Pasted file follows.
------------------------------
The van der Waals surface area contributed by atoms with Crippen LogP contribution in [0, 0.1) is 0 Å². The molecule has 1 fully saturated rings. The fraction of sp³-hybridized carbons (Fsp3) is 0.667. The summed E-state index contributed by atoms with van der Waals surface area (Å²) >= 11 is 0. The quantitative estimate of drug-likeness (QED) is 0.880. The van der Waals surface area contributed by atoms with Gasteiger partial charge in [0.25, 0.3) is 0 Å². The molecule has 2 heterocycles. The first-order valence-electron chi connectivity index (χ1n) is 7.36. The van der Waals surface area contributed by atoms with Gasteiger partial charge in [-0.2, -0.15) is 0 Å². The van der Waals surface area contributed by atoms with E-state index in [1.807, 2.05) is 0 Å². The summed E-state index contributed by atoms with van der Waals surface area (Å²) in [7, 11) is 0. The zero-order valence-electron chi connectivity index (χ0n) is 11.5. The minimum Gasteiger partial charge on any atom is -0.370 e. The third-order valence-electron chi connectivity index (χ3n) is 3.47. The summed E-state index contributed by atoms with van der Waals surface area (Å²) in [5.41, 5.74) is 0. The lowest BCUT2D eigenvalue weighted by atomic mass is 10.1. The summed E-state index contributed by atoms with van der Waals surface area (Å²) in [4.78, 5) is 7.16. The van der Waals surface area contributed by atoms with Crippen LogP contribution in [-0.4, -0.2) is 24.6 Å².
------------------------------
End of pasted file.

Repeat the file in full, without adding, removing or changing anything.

The van der Waals surface area contributed by atoms with Crippen LogP contribution in [0, 0.1) is 0 Å². The molecule has 1 fully saturated rings. The fraction of sp³-hybridized carbons (Fsp3) is 0.667. The summed E-state index contributed by atoms with van der Waals surface area (Å²) >= 11 is 0. The quantitative estimate of drug-likeness (QED) is 0.880. The van der Waals surface area contributed by atoms with Gasteiger partial charge in [0.25, 0.3) is 0 Å². The molecule has 2 heterocycles. The first-order valence-electron chi connectivity index (χ1n) is 7.36. The van der Waals surface area contributed by atoms with Gasteiger partial charge in [-0.2, -0.15) is 0 Å². The van der Waals surface area contributed by atoms with E-state index in [1.807, 2.05) is 0 Å². The summed E-state index contributed by atoms with van der Waals surface area (Å²) in [7, 11) is 0. The zero-order valence-electron chi connectivity index (χ0n) is 11.5. The minimum Gasteiger partial charge on any atom is -0.370 e. The third-order valence-electron chi connectivity index (χ3n) is 3.47. The summed E-state index contributed by atoms with van der Waals surface area (Å²) in [5.41, 5.74) is 0. The lowest BCUT2D eigenvalue weighted by atomic mass is 10.1. The summed E-state index contributed by atoms with van der Waals surface area (Å²) in [4.78, 5) is 7.16. The van der Waals surface area contributed by atoms with Crippen LogP contribution in [-0.4, -0.2) is 24.6 Å².